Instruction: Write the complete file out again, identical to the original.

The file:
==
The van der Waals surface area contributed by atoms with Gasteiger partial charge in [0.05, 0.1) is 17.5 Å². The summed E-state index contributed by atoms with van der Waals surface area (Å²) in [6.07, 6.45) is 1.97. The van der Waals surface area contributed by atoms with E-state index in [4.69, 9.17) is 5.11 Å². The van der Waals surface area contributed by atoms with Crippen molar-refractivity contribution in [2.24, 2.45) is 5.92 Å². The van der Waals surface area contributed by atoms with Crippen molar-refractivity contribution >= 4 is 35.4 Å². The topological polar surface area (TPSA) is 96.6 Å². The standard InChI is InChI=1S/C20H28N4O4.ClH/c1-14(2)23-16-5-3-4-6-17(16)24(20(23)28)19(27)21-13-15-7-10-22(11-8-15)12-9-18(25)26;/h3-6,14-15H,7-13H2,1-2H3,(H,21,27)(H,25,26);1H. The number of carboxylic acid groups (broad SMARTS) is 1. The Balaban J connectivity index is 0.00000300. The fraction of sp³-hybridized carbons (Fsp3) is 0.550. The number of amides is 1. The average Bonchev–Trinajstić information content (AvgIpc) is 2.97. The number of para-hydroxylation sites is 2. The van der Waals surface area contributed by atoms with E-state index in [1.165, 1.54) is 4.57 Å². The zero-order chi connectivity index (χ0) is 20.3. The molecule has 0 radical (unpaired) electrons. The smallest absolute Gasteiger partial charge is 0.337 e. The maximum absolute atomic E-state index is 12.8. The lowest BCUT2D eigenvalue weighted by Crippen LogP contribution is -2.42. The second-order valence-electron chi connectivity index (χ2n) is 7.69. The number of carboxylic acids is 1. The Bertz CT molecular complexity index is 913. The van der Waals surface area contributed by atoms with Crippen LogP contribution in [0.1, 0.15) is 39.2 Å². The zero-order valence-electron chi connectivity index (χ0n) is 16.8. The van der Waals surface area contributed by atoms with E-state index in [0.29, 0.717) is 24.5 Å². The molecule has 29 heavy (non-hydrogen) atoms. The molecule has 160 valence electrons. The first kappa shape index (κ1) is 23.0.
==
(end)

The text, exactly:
The van der Waals surface area contributed by atoms with Gasteiger partial charge in [0.05, 0.1) is 17.5 Å². The summed E-state index contributed by atoms with van der Waals surface area (Å²) in [6.07, 6.45) is 1.97. The van der Waals surface area contributed by atoms with E-state index in [4.69, 9.17) is 5.11 Å². The van der Waals surface area contributed by atoms with Crippen molar-refractivity contribution in [2.24, 2.45) is 5.92 Å². The van der Waals surface area contributed by atoms with Crippen molar-refractivity contribution >= 4 is 35.4 Å². The topological polar surface area (TPSA) is 96.6 Å². The standard InChI is InChI=1S/C20H28N4O4.ClH/c1-14(2)23-16-5-3-4-6-17(16)24(20(23)28)19(27)21-13-15-7-10-22(11-8-15)12-9-18(25)26;/h3-6,14-15H,7-13H2,1-2H3,(H,21,27)(H,25,26);1H. The number of carboxylic acid groups (broad SMARTS) is 1. The Balaban J connectivity index is 0.00000300. The fraction of sp³-hybridized carbons (Fsp3) is 0.550. The number of amides is 1. The average Bonchev–Trinajstić information content (AvgIpc) is 2.97. The number of para-hydroxylation sites is 2. The van der Waals surface area contributed by atoms with E-state index in [1.165, 1.54) is 4.57 Å². The zero-order chi connectivity index (χ0) is 20.3. The molecule has 0 radical (unpaired) electrons. The smallest absolute Gasteiger partial charge is 0.337 e. The maximum absolute atomic E-state index is 12.8. The lowest BCUT2D eigenvalue weighted by Crippen LogP contribution is -2.42. The second-order valence-electron chi connectivity index (χ2n) is 7.69. The number of carboxylic acids is 1. The Bertz CT molecular complexity index is 913. The van der Waals surface area contributed by atoms with Crippen LogP contribution in [0.1, 0.15) is 39.2 Å². The zero-order valence-electron chi connectivity index (χ0n) is 16.8. The van der Waals surface area contributed by atoms with E-state index in [0.29, 0.717) is 24.5 Å². The molecule has 29 heavy (non-hydrogen) atoms. The molecule has 160 valence electrons. The first kappa shape index (κ1) is 23.0.